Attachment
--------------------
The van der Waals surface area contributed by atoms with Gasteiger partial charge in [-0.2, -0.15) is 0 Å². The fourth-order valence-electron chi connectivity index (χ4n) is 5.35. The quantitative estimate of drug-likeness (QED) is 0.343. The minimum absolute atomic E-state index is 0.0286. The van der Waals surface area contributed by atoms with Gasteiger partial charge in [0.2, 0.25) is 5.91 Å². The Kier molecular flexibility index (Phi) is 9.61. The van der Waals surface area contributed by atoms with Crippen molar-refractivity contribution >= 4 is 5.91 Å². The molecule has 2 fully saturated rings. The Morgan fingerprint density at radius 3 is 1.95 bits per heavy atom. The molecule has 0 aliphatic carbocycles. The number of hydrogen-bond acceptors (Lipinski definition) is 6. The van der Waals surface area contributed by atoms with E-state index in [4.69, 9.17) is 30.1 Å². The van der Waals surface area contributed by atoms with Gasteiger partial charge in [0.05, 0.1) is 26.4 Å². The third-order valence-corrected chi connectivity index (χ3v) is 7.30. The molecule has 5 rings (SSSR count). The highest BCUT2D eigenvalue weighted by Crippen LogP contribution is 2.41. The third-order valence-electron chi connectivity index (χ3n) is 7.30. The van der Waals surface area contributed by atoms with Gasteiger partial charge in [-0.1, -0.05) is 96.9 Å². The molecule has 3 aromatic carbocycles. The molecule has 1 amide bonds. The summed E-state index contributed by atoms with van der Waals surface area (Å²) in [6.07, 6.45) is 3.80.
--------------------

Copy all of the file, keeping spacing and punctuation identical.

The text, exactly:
The van der Waals surface area contributed by atoms with Gasteiger partial charge in [-0.2, -0.15) is 0 Å². The fourth-order valence-electron chi connectivity index (χ4n) is 5.35. The quantitative estimate of drug-likeness (QED) is 0.343. The minimum absolute atomic E-state index is 0.0286. The van der Waals surface area contributed by atoms with Gasteiger partial charge in [0.2, 0.25) is 5.91 Å². The Kier molecular flexibility index (Phi) is 9.61. The van der Waals surface area contributed by atoms with Crippen molar-refractivity contribution >= 4 is 5.91 Å². The molecule has 2 fully saturated rings. The Morgan fingerprint density at radius 3 is 1.95 bits per heavy atom. The molecule has 0 aliphatic carbocycles. The number of hydrogen-bond acceptors (Lipinski definition) is 6. The van der Waals surface area contributed by atoms with E-state index in [4.69, 9.17) is 30.1 Å². The van der Waals surface area contributed by atoms with Gasteiger partial charge in [0.05, 0.1) is 26.4 Å². The third-order valence-corrected chi connectivity index (χ3v) is 7.30. The molecule has 5 rings (SSSR count). The highest BCUT2D eigenvalue weighted by Crippen LogP contribution is 2.41. The third-order valence-electron chi connectivity index (χ3n) is 7.30. The van der Waals surface area contributed by atoms with Gasteiger partial charge in [-0.1, -0.05) is 96.9 Å². The molecule has 3 aromatic carbocycles. The molecule has 1 amide bonds. The summed E-state index contributed by atoms with van der Waals surface area (Å²) in [6.07, 6.45) is 3.80.